Preventative education is one of Anchorpoint’s core values and an important aspect in ministering on this topic. Ron recently attended a workshop called Soul Shop for Leaders. He found it to be informative and consistent with what Anchorpoint has experienced over the last fifty years of counseling. Soul Shop is a movement that exists “due to the need of desperately hurting people to be heard, noticed, and seen within their faith communities.” Soul Shop’s creators believe that God calls us to minister to those impacted by suicidal depression. Their mission is to equip leaders of faith communities to minster to those impacted by suicidal depression. Soul Shop uses the acronym CALL in their training:
Commit that you will tell someone who can help guide you in helping them.
Ask them if they are considering suicide.
Listen to their story.
Lead them to safety and leave them in good hands.
In 2013, the CDC ranked Suicide as the 10th leading cause of death with one person dying every eight minutes as a result. This is an epidemic that we can help change. We can show those with suicidal thinking that we are all here. If we will become equipped, foster safe communities, and commit to God’s call to be present for the broken hearted, we will make a difference. We can intervene to offer hope and aspirations of a healthy future if we will make the time to do so. For more information on the Soul Shop training, visit www.soulshopmovement.org. If you are worried that someone you know may be thinking of suicide or you yourself are having these thoughts two emergency numbers for help – in addition to 911- are:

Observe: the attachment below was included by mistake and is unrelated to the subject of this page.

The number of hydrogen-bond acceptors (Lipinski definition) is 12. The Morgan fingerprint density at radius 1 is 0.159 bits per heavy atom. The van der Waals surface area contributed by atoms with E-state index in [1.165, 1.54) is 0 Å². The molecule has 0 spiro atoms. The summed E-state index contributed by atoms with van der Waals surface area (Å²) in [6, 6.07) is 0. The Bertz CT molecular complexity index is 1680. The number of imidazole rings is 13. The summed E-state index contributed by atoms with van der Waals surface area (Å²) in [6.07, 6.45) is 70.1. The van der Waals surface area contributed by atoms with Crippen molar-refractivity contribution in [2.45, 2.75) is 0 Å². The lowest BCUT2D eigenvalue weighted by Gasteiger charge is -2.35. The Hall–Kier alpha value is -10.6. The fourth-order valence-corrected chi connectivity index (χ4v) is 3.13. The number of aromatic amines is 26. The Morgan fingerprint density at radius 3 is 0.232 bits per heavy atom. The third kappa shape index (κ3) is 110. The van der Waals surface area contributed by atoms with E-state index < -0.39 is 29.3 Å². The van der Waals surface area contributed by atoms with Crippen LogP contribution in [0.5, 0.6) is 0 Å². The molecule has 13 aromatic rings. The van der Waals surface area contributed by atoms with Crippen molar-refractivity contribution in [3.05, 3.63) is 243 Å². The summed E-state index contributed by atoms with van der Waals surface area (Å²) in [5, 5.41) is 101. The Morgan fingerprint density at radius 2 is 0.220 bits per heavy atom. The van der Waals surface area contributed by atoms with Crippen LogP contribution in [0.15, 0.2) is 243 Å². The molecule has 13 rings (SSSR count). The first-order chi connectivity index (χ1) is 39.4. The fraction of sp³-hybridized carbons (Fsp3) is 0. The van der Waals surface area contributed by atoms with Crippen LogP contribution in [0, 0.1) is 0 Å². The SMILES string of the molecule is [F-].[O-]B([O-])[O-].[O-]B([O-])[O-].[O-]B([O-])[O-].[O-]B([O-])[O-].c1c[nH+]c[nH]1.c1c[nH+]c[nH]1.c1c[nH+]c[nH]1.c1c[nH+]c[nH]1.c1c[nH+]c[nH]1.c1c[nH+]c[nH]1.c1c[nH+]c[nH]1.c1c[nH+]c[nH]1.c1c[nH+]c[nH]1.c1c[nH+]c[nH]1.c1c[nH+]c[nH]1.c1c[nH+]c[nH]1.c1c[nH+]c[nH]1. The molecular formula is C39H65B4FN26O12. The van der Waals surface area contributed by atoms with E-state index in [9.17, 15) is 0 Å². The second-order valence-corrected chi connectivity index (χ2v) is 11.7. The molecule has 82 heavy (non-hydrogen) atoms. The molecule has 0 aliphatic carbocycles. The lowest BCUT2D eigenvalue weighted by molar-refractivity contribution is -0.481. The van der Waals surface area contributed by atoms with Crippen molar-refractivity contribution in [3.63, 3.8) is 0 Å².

- National Suicide Prevention Hotline: 800-273-8255
- Resolve Crisis Network: 1-888-796-8226